Leading with empathy during the pandemic

Empathy comes more easily to some people than it does to others. Leadership experts share ways you can develop this key trait.
 Leading with empathy during the pandemic

As workers navigate new personal and professional challenges brought on by the coronavirus pandemic, experts say it’s more important than ever for managers to lead with empathy.

Empathy, the practice of seeing things from someone else’s perspective, comes more naturally to some people than others.

“It’s hard to change the way we’re hardwired, especially if we’ve been rewarded all of our lives for behaving as we do,” said Jill Geisler, media and leadership professor at Loyola University Chicago and author of the book Work Happy: What Great Bosses Know.

Everyone can take steps to improve their ability to show empathy, according to Geisler and Jackie Fitzgerald, FCMA, CGMA, a professional coach and owner of Alquimia Coaching & Development in the UK.

In a survey released this month from global staffing firm Robert Half, 34% of US workers said they feel more burned out at work than they did a year ago. Many said the fatigue came from an increased workload. In a separate Robert Half survey in September, 88% of senior managers said they worried about losing their most talented workers.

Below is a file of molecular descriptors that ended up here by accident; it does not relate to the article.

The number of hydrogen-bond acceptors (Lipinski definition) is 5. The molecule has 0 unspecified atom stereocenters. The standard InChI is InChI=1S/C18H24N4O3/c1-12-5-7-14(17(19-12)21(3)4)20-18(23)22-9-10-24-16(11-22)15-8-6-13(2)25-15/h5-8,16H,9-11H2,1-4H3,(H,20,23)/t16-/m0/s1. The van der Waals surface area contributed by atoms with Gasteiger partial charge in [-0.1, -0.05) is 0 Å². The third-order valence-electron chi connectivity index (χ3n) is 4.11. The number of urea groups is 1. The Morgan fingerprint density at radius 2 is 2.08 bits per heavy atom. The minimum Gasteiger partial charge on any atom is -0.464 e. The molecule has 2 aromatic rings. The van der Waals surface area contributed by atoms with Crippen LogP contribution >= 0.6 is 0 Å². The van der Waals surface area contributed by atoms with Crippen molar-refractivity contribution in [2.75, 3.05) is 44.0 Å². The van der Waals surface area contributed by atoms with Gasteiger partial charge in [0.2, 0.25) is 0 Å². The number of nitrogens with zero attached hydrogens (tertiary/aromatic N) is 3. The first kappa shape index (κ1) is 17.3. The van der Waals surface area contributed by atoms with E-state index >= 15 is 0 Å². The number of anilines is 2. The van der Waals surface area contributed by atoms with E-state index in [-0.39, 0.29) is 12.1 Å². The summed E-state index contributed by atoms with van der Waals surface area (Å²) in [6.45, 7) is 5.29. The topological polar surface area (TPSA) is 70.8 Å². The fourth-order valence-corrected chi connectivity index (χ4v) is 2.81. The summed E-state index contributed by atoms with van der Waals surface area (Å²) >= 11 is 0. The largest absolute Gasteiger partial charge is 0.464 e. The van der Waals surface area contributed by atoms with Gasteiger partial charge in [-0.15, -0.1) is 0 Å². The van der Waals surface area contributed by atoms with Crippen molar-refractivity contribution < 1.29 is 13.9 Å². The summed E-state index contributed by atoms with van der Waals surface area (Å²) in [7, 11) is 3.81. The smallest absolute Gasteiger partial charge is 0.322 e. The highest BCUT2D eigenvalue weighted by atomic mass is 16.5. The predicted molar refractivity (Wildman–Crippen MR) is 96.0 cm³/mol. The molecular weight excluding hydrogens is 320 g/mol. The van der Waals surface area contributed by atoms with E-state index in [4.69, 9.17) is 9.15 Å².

Having an empathetic boss can go a long way in helping employees feel more secure and appreciated. Here are some ways to become more empathetic.

Be self-aware

Geisler said three factors affect empathy: the way we were raised, our religious beliefs, and whether we are “hardwired” as thinkers or feelers.

“Feelers start by thinking how individuals on the team will react to a situation,” she said. “Feelers are the first ones to sense who might feel upset or left out. They value harmony, so they worry about that, sometimes to a fault. “Thinkers start by thinking of the team, its goals, and what helps them achieve them. They are less focused on individual responses and overall harmony and less apt to sense ups and downs of morale.”

Both styles are important, Geisler said, “so we can fill each other’s gaps”.

It’s crucial for leaders to self-assess to get a better understanding of themselves when it comes to showing empathy, Geisler said

Leaders should also talk to their staff, as becoming more empathetic requires feedback.

“I call it the million-dollar question: Is there anything you need more of or less of from me?” Geisler said. Workers might say they want more time with their manager or more resources, or less micromanaging.

Really listen

It’s not enough to simply set aside time to talk to employees, Fitzgerald said. “Quite often we don’t listen, really listen, to what other people are telling us, because we’re thinking about what’s next on our agenda or what we’re going to say next.”

Fitzgerald said leaders should also pay attention to people’s nonverbal cues — their body language, tone of voice, facial expression, and “how emotional they appear”.

An employee might agree to take on a new task, but with slumped shoulders and a frown, Fitzgerald said. “So an empathetic person would ask about that, whereas someone who is more task-focused would take the ‘Yeah sure, I’ll do that’ at face value.”